The battle over the future of the U.S. Export-Import Bank (Ex-Im) has been a humbling experience for the Tea Party.
Jim Lobe, last updated: May 16, 2012
Inter Press Service
For leaders of the right-wing populist "Tea Party" who have bragged about their growing influence – if not domination – of the Republican Party, the past week's battle over the future of the U.S. Export-Import Bank (Ex-Im) has been a humbling experience.
It's also been a reminder of the power enjoyed by Big Business, the corporate empires with globe-straddling interests, in both major parties in Congress.
While bipartisanship is an increasingly rare commodity in Washington these days, the interests of U.S.-based multinational corporations is something both Democrats and Republicans can agree on.
Such giants as the Boeing Company, backed by the U.S. Chamber of Commerce (USCC) and the National Association of Manufacturers (NAM), not only coaxed a three-year extension for Ex-Im operations out of Congress supposedly preoccupied with reducing the federal deficit, they also got an increase in lending authority from 100 billion dollars last year to 140 billion dollars by 2014.
"The three-year extension and healthy increase in lending level sends the right message to our foreign competitors," said John Hardy, the president of the Coalition for Employment Through Exports (CEE), one of an alphabet soup of business associations that lobbied for the extension.
"American companies that export have the support of their government to level the playing field and help make those sales," he added.
Created in the early days of Franklin Roosevelt's "New Deal", Ex-Im has survived and prospered under Republican and Democratic administrations alike, and has been headed by individuals from across the political spectrum (see, for instance, Right Web Profile: Phillip Merrill). This despite occasional complaints on the right side of the political spectrum that its operations amounted to government interference in the free market, and, on the left, that it amounted to "corporate welfare", a phrase ironically adopted by then- Sen. Barack Obama to describe the bank when he was running for president in 2008.
As originally conceived, Ex-Im's mission has been to create jobs at home by financing sales of U.S. exports to buyers overseas. Over the years, it has become a model for similar institutions, called export credit agencies (ECAs), established by other export-hungry industrialised countries.
In recent decades, its single biggest beneficiary by far has been Boeing, the giant Chicago-based aerospace firm, which has long depended on Ex-Im's support in its competition with Europe's Aerobus Industries. Last year, the bank provided 11 billion dollars in financing for Boeing's foreign customers – nearly a third of its total financing of nearly 33 billion dollars in deals in 2011.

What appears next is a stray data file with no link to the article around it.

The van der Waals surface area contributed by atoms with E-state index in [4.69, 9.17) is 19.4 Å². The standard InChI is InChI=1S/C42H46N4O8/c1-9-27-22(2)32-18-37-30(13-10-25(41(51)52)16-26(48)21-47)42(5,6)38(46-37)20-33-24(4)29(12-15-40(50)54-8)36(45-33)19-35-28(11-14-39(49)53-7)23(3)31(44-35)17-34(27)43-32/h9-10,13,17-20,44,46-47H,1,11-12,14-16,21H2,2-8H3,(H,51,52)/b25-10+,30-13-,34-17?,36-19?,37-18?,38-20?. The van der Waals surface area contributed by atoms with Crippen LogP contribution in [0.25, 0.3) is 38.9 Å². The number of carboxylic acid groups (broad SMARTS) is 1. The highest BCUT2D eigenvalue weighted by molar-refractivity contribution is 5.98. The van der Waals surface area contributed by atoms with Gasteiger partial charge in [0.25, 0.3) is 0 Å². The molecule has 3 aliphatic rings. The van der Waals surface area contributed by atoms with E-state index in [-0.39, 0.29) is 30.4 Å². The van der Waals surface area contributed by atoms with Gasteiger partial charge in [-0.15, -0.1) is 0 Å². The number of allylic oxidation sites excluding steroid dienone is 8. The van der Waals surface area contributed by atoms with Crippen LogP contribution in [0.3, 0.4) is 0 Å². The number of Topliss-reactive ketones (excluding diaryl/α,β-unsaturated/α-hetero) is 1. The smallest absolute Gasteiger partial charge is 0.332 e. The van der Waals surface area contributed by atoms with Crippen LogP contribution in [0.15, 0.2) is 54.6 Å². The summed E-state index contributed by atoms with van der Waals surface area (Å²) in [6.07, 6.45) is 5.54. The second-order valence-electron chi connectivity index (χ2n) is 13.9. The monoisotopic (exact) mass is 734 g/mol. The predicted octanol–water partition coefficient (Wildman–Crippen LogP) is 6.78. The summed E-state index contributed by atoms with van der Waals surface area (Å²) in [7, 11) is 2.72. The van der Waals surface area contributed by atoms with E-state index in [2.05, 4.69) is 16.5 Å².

While much of the bank's opposition in the past has come from Democrats who have described it as a corporate giveaway, not a single Democratic lawmaker in either house opposed its extension this year. This is in major part because it was successfully depicted as a key jobs programme at a time when official unemployment exceeds eight percent and could jeopardise the re-election of Democrats, from President Barack Obama on down.
"With our trade deficit and job situations, exports keep both labour and liberals quiet," said Robert Borosage, founder and president of the progressive Campaign for America's Future.
But the re-authorisation, with higher lending limits, also fits perfectly with Obama's two-year-old "National Export Initiative" which calls for doubling U.S. exports from 1.57 trillion dollars in 2009 to more than three trillion dollars in 2015.
Opposition to the bank this year came from the right, particularly from the "Tea Party" Republicans, who won dozens of seats in Congress in the party's 2010 landslide, and their wealthy backers, including the Club for Growth, a coalition of 527 right-wing and libertarian organisations which raises money for like-minded candidates, and Heritage Action for America, the lobbying affiliate of the far-right Heritage Foundation.
Stressing Ex-Im's origins in the New Deal – whose many government programmes are viewed as "socialistic" or worse by Tea Party adherents and donors – right-wing critics have argued that it constitutes a destructive interference in the free market similar to the "bank bail-out" that followed the September 2008 financial meltdown on Wall Street.
By funding the bank, argued Sen. Jim DeMint, who is widely considered the de facto leader of the Tea Party in the Senate, "Washington sends competitors the signal that the easiest way to get ahead isn't to make better companies, but to lobby Congress for special taxpayer benefits."